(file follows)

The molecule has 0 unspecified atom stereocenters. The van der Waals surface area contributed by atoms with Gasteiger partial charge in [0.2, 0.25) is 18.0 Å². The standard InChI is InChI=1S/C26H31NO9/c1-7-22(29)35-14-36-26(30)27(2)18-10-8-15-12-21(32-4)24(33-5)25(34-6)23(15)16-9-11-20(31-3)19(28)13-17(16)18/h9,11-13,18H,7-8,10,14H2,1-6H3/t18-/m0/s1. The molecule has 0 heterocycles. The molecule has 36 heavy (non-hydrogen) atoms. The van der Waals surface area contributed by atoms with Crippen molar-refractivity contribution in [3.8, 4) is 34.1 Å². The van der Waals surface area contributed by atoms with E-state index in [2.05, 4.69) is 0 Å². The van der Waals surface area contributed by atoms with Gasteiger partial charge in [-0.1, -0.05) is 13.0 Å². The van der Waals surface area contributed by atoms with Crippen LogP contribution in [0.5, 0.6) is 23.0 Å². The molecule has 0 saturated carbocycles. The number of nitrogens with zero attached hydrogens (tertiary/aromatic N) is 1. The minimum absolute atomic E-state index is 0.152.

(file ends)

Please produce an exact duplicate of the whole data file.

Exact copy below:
The molecule has 0 unspecified atom stereocenters. The van der Waals surface area contributed by atoms with Gasteiger partial charge in [0.2, 0.25) is 18.0 Å². The standard InChI is InChI=1S/C26H31NO9/c1-7-22(29)35-14-36-26(30)27(2)18-10-8-15-12-21(32-4)24(33-5)25(34-6)23(15)16-9-11-20(31-3)19(28)13-17(16)18/h9,11-13,18H,7-8,10,14H2,1-6H3/t18-/m0/s1. The molecule has 0 heterocycles. The molecule has 36 heavy (non-hydrogen) atoms. The van der Waals surface area contributed by atoms with Crippen molar-refractivity contribution in [3.8, 4) is 34.1 Å². The van der Waals surface area contributed by atoms with E-state index in [2.05, 4.69) is 0 Å². The van der Waals surface area contributed by atoms with Gasteiger partial charge in [-0.1, -0.05) is 13.0 Å². The van der Waals surface area contributed by atoms with Crippen LogP contribution in [0.5, 0.6) is 23.0 Å². The molecule has 0 saturated carbocycles. The number of nitrogens with zero attached hydrogens (tertiary/aromatic N) is 1. The minimum absolute atomic E-state index is 0.152.